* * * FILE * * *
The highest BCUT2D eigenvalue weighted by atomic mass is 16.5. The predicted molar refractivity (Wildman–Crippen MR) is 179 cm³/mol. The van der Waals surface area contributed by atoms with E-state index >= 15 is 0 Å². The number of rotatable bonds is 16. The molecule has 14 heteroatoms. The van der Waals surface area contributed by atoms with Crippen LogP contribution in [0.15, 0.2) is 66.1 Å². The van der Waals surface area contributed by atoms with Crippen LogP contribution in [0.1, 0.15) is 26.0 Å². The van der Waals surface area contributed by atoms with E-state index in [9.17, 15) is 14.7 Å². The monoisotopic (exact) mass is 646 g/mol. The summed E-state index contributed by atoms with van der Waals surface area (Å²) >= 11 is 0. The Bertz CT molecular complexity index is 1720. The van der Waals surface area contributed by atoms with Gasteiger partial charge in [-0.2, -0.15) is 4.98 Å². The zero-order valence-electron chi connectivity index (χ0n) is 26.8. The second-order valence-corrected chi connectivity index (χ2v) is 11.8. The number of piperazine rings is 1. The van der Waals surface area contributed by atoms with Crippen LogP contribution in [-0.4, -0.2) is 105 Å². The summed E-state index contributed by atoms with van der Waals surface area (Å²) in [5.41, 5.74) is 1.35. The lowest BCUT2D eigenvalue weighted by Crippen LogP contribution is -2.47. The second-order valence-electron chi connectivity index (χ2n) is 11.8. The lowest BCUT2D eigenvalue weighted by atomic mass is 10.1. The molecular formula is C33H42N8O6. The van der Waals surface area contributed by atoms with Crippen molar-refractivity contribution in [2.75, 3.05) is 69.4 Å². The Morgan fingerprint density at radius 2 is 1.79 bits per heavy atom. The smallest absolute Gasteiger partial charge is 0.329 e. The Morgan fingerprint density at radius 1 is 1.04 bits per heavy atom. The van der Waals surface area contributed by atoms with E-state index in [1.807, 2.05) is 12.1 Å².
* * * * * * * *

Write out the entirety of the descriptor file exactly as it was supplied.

The highest BCUT2D eigenvalue weighted by atomic mass is 16.5. The predicted molar refractivity (Wildman–Crippen MR) is 179 cm³/mol. The van der Waals surface area contributed by atoms with E-state index >= 15 is 0 Å². The number of rotatable bonds is 16. The molecule has 14 heteroatoms. The van der Waals surface area contributed by atoms with Crippen LogP contribution in [0.15, 0.2) is 66.1 Å². The van der Waals surface area contributed by atoms with Crippen LogP contribution in [0.1, 0.15) is 26.0 Å². The van der Waals surface area contributed by atoms with E-state index in [9.17, 15) is 14.7 Å². The monoisotopic (exact) mass is 646 g/mol. The summed E-state index contributed by atoms with van der Waals surface area (Å²) >= 11 is 0. The Bertz CT molecular complexity index is 1720. The van der Waals surface area contributed by atoms with Gasteiger partial charge in [-0.2, -0.15) is 4.98 Å². The zero-order valence-electron chi connectivity index (χ0n) is 26.8. The second-order valence-corrected chi connectivity index (χ2v) is 11.8. The number of piperazine rings is 1. The van der Waals surface area contributed by atoms with Crippen LogP contribution in [-0.4, -0.2) is 105 Å². The summed E-state index contributed by atoms with van der Waals surface area (Å²) in [5.41, 5.74) is 1.35. The lowest BCUT2D eigenvalue weighted by Crippen LogP contribution is -2.47. The second-order valence-electron chi connectivity index (χ2n) is 11.8. The lowest BCUT2D eigenvalue weighted by atomic mass is 10.1. The molecular formula is C33H42N8O6. The van der Waals surface area contributed by atoms with Crippen molar-refractivity contribution in [2.75, 3.05) is 69.4 Å². The Morgan fingerprint density at radius 2 is 1.79 bits per heavy atom. The smallest absolute Gasteiger partial charge is 0.329 e. The Morgan fingerprint density at radius 1 is 1.04 bits per heavy atom. The van der Waals surface area contributed by atoms with E-state index in [1.807, 2.05) is 12.1 Å².